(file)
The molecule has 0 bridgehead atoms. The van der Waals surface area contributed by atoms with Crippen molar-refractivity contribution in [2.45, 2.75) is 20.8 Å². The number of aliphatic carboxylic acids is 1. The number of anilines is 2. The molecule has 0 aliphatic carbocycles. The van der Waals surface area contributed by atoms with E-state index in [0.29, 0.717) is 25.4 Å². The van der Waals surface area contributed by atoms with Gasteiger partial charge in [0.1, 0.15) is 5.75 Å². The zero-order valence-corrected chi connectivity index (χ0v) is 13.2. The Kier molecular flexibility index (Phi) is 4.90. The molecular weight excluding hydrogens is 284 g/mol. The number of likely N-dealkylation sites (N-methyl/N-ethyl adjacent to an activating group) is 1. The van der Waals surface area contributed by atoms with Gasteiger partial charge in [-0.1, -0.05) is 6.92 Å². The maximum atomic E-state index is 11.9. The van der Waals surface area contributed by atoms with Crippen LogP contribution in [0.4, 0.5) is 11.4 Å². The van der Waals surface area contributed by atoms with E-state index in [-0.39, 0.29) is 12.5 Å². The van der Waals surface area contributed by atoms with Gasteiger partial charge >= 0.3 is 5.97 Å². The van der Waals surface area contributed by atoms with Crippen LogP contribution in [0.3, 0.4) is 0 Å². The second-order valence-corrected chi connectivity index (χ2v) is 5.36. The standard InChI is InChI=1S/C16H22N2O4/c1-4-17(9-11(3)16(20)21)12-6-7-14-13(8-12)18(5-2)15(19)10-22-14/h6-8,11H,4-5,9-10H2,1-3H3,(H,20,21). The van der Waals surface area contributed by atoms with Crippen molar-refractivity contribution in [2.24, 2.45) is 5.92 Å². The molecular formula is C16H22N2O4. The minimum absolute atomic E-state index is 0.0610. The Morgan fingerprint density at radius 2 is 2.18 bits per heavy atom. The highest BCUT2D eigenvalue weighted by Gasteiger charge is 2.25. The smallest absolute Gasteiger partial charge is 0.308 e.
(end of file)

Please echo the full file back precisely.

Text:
The molecule has 0 bridgehead atoms. The van der Waals surface area contributed by atoms with Crippen molar-refractivity contribution in [2.45, 2.75) is 20.8 Å². The number of aliphatic carboxylic acids is 1. The number of anilines is 2. The molecule has 0 aliphatic carbocycles. The van der Waals surface area contributed by atoms with E-state index in [0.29, 0.717) is 25.4 Å². The van der Waals surface area contributed by atoms with Gasteiger partial charge in [0.1, 0.15) is 5.75 Å². The zero-order valence-corrected chi connectivity index (χ0v) is 13.2. The Kier molecular flexibility index (Phi) is 4.90. The molecular weight excluding hydrogens is 284 g/mol. The number of likely N-dealkylation sites (N-methyl/N-ethyl adjacent to an activating group) is 1. The van der Waals surface area contributed by atoms with Gasteiger partial charge in [-0.1, -0.05) is 6.92 Å². The maximum atomic E-state index is 11.9. The van der Waals surface area contributed by atoms with Crippen LogP contribution in [0.4, 0.5) is 11.4 Å². The van der Waals surface area contributed by atoms with E-state index in [-0.39, 0.29) is 12.5 Å². The van der Waals surface area contributed by atoms with Gasteiger partial charge >= 0.3 is 5.97 Å². The van der Waals surface area contributed by atoms with Crippen LogP contribution in [0.3, 0.4) is 0 Å². The second-order valence-corrected chi connectivity index (χ2v) is 5.36. The standard InChI is InChI=1S/C16H22N2O4/c1-4-17(9-11(3)16(20)21)12-6-7-14-13(8-12)18(5-2)15(19)10-22-14/h6-8,11H,4-5,9-10H2,1-3H3,(H,20,21). The van der Waals surface area contributed by atoms with Crippen molar-refractivity contribution in [2.24, 2.45) is 5.92 Å². The molecular formula is C16H22N2O4. The minimum absolute atomic E-state index is 0.0610. The Morgan fingerprint density at radius 2 is 2.18 bits per heavy atom. The highest BCUT2D eigenvalue weighted by Gasteiger charge is 2.25. The smallest absolute Gasteiger partial charge is 0.308 e.